Finding aid prepared by Heidi Taylor-Caudill
Sallie Lyttle Hatton letters to Henry Harvey Fuson
University of Kentucky Special Collections
Collection is arranged chronologically.
Collection is open to researchers by appointment.
1997ms141 : [identification of item], Sallie Lyttle Hatton letters to Henry Harvey Fuson, 1896-1934, bulk 1916-1922, University of Kentucky Special Collections.
0.02 Cubic Feet
The Sallie Lyttle Hatton letters to Henry Harvey Fuson (dated 1916-1934, bulk 1916-1922; 0.23 cubic feet; 1 item) primarily comprise correspondence, including poems and pencil sketches, written by Sallie Lyttle Hatton and sent to Harlan County educator Henry Harvey Fuson (1876-1964) between 1916-1922.
Sallie Lyttle Hatton, of Barbourville, Kentucky, was an Appalachian poet, artist, and song writer who made her living as a social worker. Intellectually curious, Hatton furthered her education through self-directed reading and studying. In her later years, she wrote hundreds of songs and poems, some of which were published in local newspapers and magazines. Her most well-known work was Cupid's Dart, a song published and copyrighted by the Willis Music Company of Cincinnati, Ohio. Hatton also collected Appalachian ballads and folk songs that she feared would disappear from memory as the older generations died out. Henry Harvey Fuson recorded some of these songs in his book Ballads of the Kentucky Highlands (London: The Mitre Press, 1931). The wife of Harvey L. Hatton, she died on May 25, 1922.
Henry Harvey Fuson, author, poet, teacher, and lawyer, was born in Bell County, Kentucky, in 1876. He received his A.B. in 1905 from Cumberland College and his B.S. in 1920 from the University of Cincinnati. Throughout his life, Fuson sustained interests in the history of Kentucky, in particular the southeastern region, and the literature of the state. His books include: The Pinnacle and Other Kentucky Mountain Poems (Louisville, Kentucky: J.P. Morton, 1921); Ballads of the Kentucky Highlands (London, Kentucky: The Mitre Press, 1931); History of the Fuson Family, Vol. 1-2 (London, Kentucky: Mitre Press, 1932, 1938); and History of Bell County, Kentucky (New York: Hobson Book Press, 1947). Fuson was also an editor of Kentucky Folk Lore and Poetry Magazine and a member of the Kentucky State Historical Society.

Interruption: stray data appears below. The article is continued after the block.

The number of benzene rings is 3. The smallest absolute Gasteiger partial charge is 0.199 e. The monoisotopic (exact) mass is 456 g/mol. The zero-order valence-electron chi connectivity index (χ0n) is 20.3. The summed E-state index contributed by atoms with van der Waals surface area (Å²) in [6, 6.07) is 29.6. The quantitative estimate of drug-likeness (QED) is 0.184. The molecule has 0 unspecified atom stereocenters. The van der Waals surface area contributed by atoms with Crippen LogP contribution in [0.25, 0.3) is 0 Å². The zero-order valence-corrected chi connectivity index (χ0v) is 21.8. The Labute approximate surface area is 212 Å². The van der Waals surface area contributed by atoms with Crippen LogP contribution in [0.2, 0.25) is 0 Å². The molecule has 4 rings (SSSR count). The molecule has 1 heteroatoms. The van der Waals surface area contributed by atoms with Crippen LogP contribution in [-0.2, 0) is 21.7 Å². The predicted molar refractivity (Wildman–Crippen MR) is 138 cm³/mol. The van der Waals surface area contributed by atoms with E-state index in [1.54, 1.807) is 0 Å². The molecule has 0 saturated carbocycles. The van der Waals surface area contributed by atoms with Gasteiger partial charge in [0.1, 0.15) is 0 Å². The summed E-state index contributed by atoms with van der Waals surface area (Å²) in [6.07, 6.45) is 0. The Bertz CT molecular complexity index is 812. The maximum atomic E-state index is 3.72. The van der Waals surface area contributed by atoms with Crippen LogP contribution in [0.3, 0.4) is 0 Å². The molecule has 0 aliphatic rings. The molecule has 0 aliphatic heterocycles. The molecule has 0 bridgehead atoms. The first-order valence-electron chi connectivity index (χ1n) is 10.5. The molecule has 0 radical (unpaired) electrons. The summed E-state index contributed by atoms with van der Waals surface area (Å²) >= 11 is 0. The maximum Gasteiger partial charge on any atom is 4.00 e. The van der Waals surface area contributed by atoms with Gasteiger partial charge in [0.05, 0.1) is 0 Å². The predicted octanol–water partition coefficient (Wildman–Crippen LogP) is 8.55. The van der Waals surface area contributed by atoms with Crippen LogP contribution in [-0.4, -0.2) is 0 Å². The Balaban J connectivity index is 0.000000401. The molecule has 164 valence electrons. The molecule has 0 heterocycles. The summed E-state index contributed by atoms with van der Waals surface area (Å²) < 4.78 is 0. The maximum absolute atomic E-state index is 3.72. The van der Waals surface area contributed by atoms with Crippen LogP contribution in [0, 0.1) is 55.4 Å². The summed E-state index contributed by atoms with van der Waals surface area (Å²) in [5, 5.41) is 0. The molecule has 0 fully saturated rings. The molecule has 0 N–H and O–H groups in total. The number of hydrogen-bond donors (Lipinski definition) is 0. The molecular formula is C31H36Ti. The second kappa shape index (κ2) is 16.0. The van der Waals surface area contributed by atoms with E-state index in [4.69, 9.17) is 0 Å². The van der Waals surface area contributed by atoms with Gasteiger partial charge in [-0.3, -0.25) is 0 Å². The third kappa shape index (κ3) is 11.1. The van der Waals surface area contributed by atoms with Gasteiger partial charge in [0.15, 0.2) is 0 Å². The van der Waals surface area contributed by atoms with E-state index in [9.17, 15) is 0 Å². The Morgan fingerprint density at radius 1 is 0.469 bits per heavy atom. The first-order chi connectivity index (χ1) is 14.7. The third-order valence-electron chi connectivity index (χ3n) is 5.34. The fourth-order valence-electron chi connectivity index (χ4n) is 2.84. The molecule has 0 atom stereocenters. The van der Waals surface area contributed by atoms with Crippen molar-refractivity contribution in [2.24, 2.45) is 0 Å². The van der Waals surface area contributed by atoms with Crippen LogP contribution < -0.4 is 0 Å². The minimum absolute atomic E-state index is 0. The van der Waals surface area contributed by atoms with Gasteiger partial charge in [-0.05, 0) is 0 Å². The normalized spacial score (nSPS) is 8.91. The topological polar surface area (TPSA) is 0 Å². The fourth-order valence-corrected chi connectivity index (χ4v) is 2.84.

The Sallie Lyttle Hatton letters to Henry Harvey Fuson (dated 1916-1934, bulk 1916-1922; 0.23 cubic feet; 1 item) primarily comprise correspondence, including poems and pencil sketches, written by Sallie Lyttle Hatton and sent to Harlan County educator Henry Harvey Fuson (1876-1964) between 1916-1922. In 1934 Fuson had the letters collected in a bound volume. Much of this correspondence centers on the sharing of Hatton's poems with Fuson, requests for critiques, and questions about copyright and publishing issues. The letters provide information on life and culture in the Appalachian region of Kentucky during the first two decades of the 20th century, documenting World War I, the war effort, and the 1918-1919 flu epidemic. There are also copies of Appalachian ballads and folk songs that Hatton sent to Fuson for his research. Also included is a brief biographical sketch of Hatton and an introduction by Hatton to Fuson's book The Pinnacle and Other Kentucky Mountain Poems (Louisville, Kentucky: J.P. Morton, 1921).
Property rights reside with the University of Kentucky. The University of Kentucky holds the copyright for materials created in the course of business by University of Kentucky employees. Copyright for all other materials has not been assigned to the University of Kentucky. For information about permission to reproduce or publish, please contact Special Collections.